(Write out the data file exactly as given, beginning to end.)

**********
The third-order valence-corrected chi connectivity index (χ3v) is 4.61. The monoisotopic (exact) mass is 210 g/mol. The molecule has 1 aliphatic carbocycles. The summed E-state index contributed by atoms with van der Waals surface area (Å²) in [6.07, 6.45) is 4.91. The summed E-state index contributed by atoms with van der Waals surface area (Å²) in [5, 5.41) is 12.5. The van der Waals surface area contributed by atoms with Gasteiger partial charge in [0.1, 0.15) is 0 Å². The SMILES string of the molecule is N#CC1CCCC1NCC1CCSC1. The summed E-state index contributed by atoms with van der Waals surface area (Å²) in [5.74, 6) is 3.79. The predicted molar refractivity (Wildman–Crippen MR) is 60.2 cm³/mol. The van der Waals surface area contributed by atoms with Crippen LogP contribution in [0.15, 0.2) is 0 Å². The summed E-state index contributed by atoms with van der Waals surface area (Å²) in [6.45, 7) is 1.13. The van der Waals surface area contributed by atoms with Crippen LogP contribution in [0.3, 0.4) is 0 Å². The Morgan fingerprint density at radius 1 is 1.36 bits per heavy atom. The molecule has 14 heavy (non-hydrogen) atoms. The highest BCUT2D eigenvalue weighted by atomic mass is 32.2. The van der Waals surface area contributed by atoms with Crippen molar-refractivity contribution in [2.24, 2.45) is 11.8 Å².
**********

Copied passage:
The third-order valence-corrected chi connectivity index (χ3v) is 4.61. The monoisotopic (exact) mass is 210 g/mol. The molecule has 1 aliphatic carbocycles. The summed E-state index contributed by atoms with van der Waals surface area (Å²) in [6.07, 6.45) is 4.91. The summed E-state index contributed by atoms with van der Waals surface area (Å²) in [5, 5.41) is 12.5. The van der Waals surface area contributed by atoms with Gasteiger partial charge in [0.1, 0.15) is 0 Å². The SMILES string of the molecule is N#CC1CCCC1NCC1CCSC1. The summed E-state index contributed by atoms with van der Waals surface area (Å²) in [5.74, 6) is 3.79. The predicted molar refractivity (Wildman–Crippen MR) is 60.2 cm³/mol. The van der Waals surface area contributed by atoms with Crippen LogP contribution in [0.15, 0.2) is 0 Å². The summed E-state index contributed by atoms with van der Waals surface area (Å²) in [6.45, 7) is 1.13. The van der Waals surface area contributed by atoms with Crippen LogP contribution in [0.3, 0.4) is 0 Å². The Morgan fingerprint density at radius 1 is 1.36 bits per heavy atom. The molecule has 14 heavy (non-hydrogen) atoms. The highest BCUT2D eigenvalue weighted by atomic mass is 32.2. The van der Waals surface area contributed by atoms with Crippen molar-refractivity contribution in [2.24, 2.45) is 11.8 Å².